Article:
On September 11, Russian President Vladimir Putin ordered a “snap inspection” of the Armed Forces in Eastern Military District (MD). The motif of the “snap inspection” has been popularized by the defense minister, Army-General Sergei Shoigu, since early 2013 and used to great effect during the Ukraine crisis as an additional tool to maintain Moscow’s pressure on the Ukrainian government and to spread fear among its military and security forces. Despite its focus on the combat readiness and mobility of forces located in the Russian Far East, the exercise has implications for the resolution of the Ukraine crisis and also reveals a number of current priorities for the Russian military (Krasnaya Zvezda, September 11).
First, the specific context of the exercise is important, staged prior to the major operational-strategic exercise of the year: Vostok 2014, also in Eastern MD. During the ongoing combat training year, units in Eastern MD have intensified activities geared at honing skills needed for Vostok 2014. However, the “snap inspection” exercise is also aimed at sending political signals to Kyiv concerning Russian preparedness for a longer strategic commitment to resolving the Ukraine crisis by all means necessary. Additionally, the exercise represents the first actual opportunity for Moscow to respond practically to the decisions taken at the North Atlantic Treaty Organization (NATO) summit in Newport, Wales, on September 4–5 (Nezavisimoye Voyennoye Obozreniye, September 8).
The combined-arms element of the snap inspection involved moving and testing the skills of five combined-arms brigades, while naval infantry and the elite Airborne Forces (VDV) rehearsed coastal assault and various tasks. The snap inspection involved 100,000 military personnel, hardware, aircraft, helicopters, naval vessels and transport aviation in the largest and perhaps most high-profile exercise of its kind this year. Its focus was on refining cross-agency interoperability, improving strategic mobility and strengthening combat service support. Indeed, combat and transport aviation featured heavily in the snap inspection, with assets redeployed from Central and Eastern MDs to airfields in Kamchatka, Khabarovsk and Primorye territories and to Sakhalin. These included MiG-31, Su-24, and An-12 aircraft from Central MD, while IL-76 transport planes relocated troops and equipment in an initial 30 sorties. The Air Force and Air Defense Forces practiced redeploying Su-27s, Su-35s, Su-24s and Mi-8s to alternate airports. During the exercise, elements of the VDV were transported more than 4,000 kilometers to the exercise area to conduct air assault operations on the Kurile Islands. In addition, naval assets were moved into the Sea of Japan and the Sea of Okhotsk (ITAR-TASS, September 12).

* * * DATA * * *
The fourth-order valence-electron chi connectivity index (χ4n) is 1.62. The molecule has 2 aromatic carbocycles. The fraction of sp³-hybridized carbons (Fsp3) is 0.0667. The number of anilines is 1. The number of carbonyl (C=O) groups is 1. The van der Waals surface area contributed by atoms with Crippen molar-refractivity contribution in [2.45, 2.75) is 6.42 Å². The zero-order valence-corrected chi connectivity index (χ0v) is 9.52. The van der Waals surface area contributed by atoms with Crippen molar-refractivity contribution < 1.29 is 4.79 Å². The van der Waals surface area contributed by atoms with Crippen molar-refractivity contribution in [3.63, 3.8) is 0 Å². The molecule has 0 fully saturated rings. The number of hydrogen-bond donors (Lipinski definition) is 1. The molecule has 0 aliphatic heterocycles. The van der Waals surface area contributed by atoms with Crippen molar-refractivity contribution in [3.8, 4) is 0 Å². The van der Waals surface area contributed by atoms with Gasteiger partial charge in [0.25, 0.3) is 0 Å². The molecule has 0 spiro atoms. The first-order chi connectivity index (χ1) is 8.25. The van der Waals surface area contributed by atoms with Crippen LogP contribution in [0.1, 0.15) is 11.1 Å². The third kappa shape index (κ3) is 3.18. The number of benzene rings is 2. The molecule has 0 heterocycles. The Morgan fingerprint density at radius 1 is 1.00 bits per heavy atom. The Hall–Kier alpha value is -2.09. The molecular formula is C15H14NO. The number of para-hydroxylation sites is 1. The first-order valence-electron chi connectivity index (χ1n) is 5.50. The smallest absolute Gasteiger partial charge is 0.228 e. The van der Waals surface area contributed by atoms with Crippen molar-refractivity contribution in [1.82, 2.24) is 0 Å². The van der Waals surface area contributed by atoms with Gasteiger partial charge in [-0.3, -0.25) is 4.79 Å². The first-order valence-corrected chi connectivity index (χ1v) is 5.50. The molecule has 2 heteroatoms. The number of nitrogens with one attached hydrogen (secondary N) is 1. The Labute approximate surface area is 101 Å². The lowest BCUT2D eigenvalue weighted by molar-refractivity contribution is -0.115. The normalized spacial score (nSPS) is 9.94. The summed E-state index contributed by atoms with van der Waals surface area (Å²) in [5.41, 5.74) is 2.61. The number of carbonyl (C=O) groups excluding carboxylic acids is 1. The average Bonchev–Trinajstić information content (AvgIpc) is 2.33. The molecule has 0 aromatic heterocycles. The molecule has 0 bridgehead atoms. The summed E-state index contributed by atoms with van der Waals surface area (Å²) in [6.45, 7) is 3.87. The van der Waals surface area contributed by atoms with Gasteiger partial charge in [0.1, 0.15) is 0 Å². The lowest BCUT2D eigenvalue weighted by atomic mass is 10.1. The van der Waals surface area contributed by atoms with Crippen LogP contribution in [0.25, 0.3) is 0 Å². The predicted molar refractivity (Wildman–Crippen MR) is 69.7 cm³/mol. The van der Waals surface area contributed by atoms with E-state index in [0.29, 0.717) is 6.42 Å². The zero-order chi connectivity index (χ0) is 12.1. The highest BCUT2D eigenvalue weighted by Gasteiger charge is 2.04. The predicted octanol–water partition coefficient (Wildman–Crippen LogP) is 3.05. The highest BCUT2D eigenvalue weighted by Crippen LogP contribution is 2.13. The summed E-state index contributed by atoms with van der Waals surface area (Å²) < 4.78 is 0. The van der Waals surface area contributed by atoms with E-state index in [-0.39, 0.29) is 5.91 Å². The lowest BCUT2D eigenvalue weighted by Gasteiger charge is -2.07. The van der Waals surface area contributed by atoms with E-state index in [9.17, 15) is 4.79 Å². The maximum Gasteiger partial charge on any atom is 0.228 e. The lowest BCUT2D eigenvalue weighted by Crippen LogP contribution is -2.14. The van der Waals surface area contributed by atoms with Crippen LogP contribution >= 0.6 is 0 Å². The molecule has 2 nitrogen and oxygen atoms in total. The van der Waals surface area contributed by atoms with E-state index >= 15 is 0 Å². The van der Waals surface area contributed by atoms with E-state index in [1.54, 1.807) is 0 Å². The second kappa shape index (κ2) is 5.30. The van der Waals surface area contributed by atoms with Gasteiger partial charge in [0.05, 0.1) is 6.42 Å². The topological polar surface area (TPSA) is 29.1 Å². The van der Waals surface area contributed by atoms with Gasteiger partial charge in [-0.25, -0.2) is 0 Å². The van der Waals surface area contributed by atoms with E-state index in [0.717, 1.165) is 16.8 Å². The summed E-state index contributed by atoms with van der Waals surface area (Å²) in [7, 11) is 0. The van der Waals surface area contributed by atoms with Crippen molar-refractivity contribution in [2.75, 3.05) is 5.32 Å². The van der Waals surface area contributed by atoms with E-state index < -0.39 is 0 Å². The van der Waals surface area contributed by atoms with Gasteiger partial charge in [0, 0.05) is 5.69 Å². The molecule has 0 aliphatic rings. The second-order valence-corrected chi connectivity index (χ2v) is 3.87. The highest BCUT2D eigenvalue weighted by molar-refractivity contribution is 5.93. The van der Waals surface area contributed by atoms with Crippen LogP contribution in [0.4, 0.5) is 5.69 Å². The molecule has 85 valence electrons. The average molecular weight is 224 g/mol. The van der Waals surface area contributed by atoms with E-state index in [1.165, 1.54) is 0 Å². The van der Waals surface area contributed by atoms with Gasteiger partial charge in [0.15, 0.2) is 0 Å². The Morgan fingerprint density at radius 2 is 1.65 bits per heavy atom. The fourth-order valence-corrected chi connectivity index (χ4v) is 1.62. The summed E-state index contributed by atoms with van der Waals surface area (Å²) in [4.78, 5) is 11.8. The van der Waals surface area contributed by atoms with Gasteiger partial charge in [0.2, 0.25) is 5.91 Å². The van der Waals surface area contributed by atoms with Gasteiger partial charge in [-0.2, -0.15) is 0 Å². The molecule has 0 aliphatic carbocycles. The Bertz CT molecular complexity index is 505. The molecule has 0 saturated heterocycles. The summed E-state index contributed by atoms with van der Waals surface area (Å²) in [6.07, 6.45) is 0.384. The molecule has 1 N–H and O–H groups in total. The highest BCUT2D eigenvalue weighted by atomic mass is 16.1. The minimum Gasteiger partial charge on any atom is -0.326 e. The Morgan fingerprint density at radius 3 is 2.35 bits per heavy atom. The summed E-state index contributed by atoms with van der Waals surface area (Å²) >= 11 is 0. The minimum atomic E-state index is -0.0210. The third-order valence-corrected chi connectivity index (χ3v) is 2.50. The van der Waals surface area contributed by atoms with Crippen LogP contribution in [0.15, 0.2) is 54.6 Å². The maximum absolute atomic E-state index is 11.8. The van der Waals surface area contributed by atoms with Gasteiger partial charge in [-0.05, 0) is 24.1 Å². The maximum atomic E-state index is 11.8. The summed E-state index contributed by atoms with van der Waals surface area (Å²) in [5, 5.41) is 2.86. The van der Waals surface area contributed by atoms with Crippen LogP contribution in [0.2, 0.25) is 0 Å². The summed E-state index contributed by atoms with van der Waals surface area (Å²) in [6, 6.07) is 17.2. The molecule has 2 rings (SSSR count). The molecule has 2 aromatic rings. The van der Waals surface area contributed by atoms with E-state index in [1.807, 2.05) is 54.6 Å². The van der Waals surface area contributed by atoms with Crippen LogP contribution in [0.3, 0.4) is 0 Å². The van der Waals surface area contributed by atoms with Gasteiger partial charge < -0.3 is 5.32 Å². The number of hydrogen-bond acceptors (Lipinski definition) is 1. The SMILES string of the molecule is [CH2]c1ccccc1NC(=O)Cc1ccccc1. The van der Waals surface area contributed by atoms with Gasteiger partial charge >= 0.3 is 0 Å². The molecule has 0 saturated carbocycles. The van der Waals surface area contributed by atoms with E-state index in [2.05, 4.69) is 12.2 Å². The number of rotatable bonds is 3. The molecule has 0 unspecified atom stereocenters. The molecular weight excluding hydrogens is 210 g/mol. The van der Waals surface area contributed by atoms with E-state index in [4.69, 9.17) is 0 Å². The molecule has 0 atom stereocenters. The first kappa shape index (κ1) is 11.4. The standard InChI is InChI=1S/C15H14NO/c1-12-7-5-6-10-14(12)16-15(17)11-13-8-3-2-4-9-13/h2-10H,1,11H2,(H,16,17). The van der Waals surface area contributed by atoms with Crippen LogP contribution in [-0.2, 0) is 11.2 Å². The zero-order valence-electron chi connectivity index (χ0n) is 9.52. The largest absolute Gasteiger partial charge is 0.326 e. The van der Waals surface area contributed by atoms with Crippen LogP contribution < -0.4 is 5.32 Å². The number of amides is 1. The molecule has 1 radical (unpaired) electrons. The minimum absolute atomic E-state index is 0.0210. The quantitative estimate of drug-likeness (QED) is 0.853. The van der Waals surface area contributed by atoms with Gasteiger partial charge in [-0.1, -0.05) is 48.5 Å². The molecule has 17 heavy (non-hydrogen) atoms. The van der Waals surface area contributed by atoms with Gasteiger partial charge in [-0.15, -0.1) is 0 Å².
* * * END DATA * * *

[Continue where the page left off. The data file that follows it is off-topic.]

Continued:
The snap inspection was scheduled for September 11–18, and Putin instructed the Ministry of Defense and the “Main Directorate for Special Programs” to jointly check the readiness of several federal ministries, agencies and regional administrations in Eastern MD to perform duties in war-time conditions. These were, the Ministry of Industry and Trade, the Ministry of Communications, the Ministry of Transport, Rospechat (the Federal Press and Mass Communications Agency), Rossvyaz (Federal Telecommunications Agency), Rosaviation (Federal Air Transport Agency), Rosavtodor (Federal Road Agency), Roszheldor (Federal Railway Transport Agency), Rosmorrechflot (Federal Agency for Maritime and River Transport) and organizations subordinate to them, in addition to regional administrations (Interfax, September 12). In addition to rehearsing greater inter-agency cooperation, the exercise appeared to concentrate on improving strategic mobility by involving the entire transportation network with Eastern MD, including land and sea routes (Komsomolskaya Pravda, September 13).